Trusting the gut – how can consumers improve their gut microbiome balance?
When developing the next generation of health-oriented food and drink products, or supplements such as shakes and gummies, formulators always need to stay one step ahead of the consumer market.
Often, we tend to think of the health and wellbeing category as more ‘fixed’ in terms of consumer trends, but that’s not true – it can be just as susceptible to trends, influences and patterns.
Moving to the top of the global consumer agenda is gut health. The gut microbiome, the ecosystem of trillions of ‘good’ and ‘bad’ bacteria in the gut, are understood to play a key role in health and are connected with the body’s natural functions far beyond just digestion. The gut microbiome is a finite space and has an ever-shifting composition. When we talk gut health, we are often describing the process of increasing the levels of beneficial bacteria and by doing so, allowing the gut to exert a positive effect on physical or mental wellbeing.
Of course, as the benefits of better gut health become more widely acknowledged and switch from niche studies to public health knowledge, consumers get more engaged with the topic and more proactive with their own health and wellbeing.
The commercial potential is clear; according to research firm Fortune Business Insights, the digestive health market is set to grow at a robust compound growth rate (CAGR) of 7.9% to 2027, representing a total market value of USD 71.95bn.
As part of the digestive system, the gut microbiome is directly connected to, and influenced by, nutrition and diet. With March being National Nutrition Month, it’s an ideal time to explore the varied ways that consumers across the globe can improve their gut health through nutritional choices.
When looking to create a diverse microbiome, with different types of beneficial bacteria, it’s important to understand that bacteria are nourished by distinctive nutrients. With up to 500 different types of bacterial species, one of the best ways to promote a diverse microbiome is through a varied diet, which will naturally feature a broader range of nutrients. Bacteria in the gut exist in a constantly shifting balance. As consumers seek to create a more optimal, favourable and diverse balance, it stands to reason that variation in the diet is key.
For consumers, a simple food pyramid can provide guidance on beginning a more varied dietary pattern, with the goal of broadening nutrient and mineral intake.
Probiotics and fermented foods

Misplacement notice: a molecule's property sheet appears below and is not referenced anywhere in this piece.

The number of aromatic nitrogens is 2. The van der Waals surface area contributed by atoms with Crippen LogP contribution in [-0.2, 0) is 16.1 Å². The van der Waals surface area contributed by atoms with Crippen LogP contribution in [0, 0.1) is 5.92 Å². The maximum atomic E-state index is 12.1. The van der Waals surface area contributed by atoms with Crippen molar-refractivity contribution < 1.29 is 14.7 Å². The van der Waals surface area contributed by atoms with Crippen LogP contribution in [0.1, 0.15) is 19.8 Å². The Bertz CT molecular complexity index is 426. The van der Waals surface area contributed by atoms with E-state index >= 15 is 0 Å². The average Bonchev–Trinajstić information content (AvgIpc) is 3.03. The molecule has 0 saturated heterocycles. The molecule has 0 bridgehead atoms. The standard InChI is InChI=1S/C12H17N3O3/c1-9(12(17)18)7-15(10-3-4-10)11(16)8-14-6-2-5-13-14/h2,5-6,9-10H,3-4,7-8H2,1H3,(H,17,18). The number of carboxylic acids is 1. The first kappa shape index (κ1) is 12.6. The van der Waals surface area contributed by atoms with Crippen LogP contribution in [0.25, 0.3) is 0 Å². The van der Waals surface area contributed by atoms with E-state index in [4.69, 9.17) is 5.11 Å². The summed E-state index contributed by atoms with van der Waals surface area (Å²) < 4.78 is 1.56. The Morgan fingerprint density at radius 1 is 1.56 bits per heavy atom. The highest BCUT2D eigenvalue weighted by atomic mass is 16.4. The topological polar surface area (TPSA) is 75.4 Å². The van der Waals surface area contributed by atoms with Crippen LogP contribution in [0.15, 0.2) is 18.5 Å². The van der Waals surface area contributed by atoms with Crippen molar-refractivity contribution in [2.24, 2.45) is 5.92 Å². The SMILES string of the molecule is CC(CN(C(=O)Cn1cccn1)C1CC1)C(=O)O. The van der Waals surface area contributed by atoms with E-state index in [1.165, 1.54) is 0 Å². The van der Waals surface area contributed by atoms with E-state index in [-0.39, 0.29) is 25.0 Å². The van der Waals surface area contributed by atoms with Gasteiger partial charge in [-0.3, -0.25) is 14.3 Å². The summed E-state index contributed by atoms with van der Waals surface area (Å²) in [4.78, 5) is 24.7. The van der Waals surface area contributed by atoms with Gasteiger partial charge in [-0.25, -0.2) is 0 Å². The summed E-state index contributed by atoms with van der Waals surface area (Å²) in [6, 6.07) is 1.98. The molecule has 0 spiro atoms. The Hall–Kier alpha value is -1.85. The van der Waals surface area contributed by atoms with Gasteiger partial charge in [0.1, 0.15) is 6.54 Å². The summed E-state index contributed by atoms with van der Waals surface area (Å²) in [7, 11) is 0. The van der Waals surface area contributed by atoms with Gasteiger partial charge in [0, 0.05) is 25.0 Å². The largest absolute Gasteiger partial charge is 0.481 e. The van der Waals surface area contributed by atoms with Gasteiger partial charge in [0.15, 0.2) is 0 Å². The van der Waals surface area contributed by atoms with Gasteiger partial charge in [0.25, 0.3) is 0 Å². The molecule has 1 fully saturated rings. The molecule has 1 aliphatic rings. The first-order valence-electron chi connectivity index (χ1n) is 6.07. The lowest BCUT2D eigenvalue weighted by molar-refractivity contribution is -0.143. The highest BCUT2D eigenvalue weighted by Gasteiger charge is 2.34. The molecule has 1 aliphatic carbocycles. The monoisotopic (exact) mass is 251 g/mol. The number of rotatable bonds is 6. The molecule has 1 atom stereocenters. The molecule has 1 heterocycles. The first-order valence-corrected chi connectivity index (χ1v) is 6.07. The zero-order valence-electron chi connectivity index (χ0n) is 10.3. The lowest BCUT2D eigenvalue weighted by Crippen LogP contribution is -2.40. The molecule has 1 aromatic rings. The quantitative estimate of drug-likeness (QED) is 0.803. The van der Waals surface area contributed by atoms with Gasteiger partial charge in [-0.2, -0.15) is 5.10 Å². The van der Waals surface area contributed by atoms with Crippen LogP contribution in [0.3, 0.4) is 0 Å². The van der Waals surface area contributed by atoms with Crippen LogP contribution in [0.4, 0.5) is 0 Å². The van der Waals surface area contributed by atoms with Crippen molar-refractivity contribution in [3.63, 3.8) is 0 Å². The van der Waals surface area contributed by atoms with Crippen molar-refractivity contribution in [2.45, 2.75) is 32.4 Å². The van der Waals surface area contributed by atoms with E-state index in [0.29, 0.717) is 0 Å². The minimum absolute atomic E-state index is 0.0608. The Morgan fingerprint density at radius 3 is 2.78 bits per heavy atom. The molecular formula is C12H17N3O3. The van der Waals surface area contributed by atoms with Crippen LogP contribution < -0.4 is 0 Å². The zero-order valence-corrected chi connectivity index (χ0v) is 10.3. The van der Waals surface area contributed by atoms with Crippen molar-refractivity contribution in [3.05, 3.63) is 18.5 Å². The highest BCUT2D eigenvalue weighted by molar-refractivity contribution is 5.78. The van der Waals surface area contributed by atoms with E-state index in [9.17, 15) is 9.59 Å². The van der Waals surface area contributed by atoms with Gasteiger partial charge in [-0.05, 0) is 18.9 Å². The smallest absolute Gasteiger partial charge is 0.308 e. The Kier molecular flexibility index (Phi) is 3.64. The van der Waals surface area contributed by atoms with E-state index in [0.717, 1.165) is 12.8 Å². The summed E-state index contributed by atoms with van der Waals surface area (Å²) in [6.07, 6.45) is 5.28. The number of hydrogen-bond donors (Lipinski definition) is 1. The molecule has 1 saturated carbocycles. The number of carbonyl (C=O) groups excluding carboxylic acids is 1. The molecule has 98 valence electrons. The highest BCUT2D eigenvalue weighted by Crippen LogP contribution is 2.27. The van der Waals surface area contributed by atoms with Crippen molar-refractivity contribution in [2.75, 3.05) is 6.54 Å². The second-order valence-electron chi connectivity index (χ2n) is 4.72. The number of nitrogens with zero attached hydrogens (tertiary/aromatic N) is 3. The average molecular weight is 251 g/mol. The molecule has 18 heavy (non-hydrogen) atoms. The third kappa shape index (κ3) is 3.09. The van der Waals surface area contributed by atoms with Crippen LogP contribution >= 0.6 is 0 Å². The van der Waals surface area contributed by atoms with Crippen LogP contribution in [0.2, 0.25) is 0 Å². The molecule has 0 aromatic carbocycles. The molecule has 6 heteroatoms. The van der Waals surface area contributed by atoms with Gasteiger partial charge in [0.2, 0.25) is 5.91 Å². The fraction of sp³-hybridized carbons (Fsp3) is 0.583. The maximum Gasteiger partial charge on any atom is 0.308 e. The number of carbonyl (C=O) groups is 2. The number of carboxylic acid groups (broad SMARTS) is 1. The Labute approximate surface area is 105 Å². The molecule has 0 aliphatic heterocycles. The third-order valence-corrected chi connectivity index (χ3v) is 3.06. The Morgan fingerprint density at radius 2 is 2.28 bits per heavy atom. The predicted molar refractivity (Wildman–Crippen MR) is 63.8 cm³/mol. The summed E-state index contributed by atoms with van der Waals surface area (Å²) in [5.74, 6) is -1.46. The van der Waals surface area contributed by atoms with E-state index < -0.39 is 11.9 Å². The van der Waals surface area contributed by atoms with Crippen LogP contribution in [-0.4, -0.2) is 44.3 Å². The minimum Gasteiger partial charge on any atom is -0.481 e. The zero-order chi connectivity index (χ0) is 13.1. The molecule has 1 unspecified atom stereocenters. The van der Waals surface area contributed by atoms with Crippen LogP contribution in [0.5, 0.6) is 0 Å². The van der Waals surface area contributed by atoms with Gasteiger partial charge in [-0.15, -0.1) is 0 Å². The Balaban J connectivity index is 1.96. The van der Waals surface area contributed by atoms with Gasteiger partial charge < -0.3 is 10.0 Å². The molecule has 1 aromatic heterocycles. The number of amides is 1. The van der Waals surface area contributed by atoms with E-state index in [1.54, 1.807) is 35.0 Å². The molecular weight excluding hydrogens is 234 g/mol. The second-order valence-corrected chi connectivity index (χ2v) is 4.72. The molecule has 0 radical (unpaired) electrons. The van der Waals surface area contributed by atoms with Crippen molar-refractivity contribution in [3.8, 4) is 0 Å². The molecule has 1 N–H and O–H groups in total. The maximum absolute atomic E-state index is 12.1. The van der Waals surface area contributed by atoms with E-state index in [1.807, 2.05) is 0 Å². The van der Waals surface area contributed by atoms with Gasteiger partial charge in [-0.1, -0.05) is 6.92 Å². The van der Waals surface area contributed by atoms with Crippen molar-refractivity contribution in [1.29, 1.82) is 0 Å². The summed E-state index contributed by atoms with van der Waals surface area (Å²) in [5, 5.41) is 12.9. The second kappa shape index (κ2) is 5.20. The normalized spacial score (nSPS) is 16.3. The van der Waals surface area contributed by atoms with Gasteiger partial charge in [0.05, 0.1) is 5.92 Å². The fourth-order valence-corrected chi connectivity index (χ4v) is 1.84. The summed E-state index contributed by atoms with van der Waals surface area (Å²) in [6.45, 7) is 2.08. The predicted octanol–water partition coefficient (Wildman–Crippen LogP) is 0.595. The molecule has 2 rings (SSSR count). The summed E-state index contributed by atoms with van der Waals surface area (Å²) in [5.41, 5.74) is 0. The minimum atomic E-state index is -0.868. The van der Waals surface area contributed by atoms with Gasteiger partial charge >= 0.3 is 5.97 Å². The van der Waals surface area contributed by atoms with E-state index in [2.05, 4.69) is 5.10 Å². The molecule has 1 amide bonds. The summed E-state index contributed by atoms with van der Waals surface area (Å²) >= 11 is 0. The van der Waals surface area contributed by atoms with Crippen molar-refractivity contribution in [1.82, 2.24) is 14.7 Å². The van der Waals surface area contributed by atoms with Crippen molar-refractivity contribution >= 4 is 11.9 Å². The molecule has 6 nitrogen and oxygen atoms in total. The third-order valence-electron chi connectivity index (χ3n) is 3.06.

The probiotic category, including functional foods and dedicated supplements, has become established in public awareness.
Probiotics are live cultures that are added to the gut microbiome to increase levels of beneficial bacteria. Fermented foods are connected to this category as the fermenting process naturally cultivates probiotic bacteria. This means fermented foods such as kimchi, sauerkraut and kefir could create a more harmonious gut microbiome by being incorporated into the diet.
Probiotics can of course also be developed into standalone supplements and products. Our own probiotic ingredient LPLDL® is a prime example of both where this approach is adding value for formulators, and of how important the gut microbiome is to wider physical health.
Backed by a comprehensive portfolio of studies, LPLDL® harnesses the microbiome-liver axis to positively impact the gut microbiome and support a more favourable composition, and in doing so, positively impact cardiovascular health. The ingredient is shown to reduce harmful low-density lipoprotein (LPL) by up to 13.9%, while increasing beneficial high-density lipoprotein (HDL) by up to 4.5% – with a total cholesterol reduction of up to 36.7%.
The ingredient benefits from world class-leading stability during processing, making it ideal for a wide range of functional food and supplement products across the consumer and pharmaceutical care sectors. Find out more about LPLDL® here.
Explore the advantages of prebiotics
Prebiotics are a much newer category than the more established range of probiotics available today but are set to make an enormous impact on the health and wellness market.
Where probiotic products add more beneficial bacteria to the gut microbiome, prebiotics are fibre substrates that nourish the good bacteria that are already present in the gut. Some of the most advantageous bacterial strains in the gut are fuelled by prebiotic fibre.
Depending on the application, the use of prebiotics can have valuable advantages for formulators in terms of versatility and manufacturing. Prebiotics most commonly take the form of supplements, such as powders, but are finding an increasing foothold in the functional foods category.
In response to the changing needs of the market, OptiBiotix is developing WellBiome®, a functional fibre and mineral blend that forms a single high-performance ingredient. The composition of the fructooligosaccharide (FOS) is associated with key areas of health in nourishing certain bacteria, including modulation of the immune function, digestive health and improved bowel function. Find out more about WellBiome® here.
As digestive health continues climbing the consumer agenda, it’s an ideal time for brands to explore the many varied routes and paths that this can take. With an engaged consumer health market moving from strength to strength, nutrition takes centre stage.
With growing commercial power, the opportunities that open up for brands and the formulators they rely on are more important than ever. With a partner like OptiBiotix, that puts scientific principles and efficacy at the core, it has never been easier to lead truly consumer-led product development.
For more information on ingredients from OptiBiotix or our distribution partners, contact us here.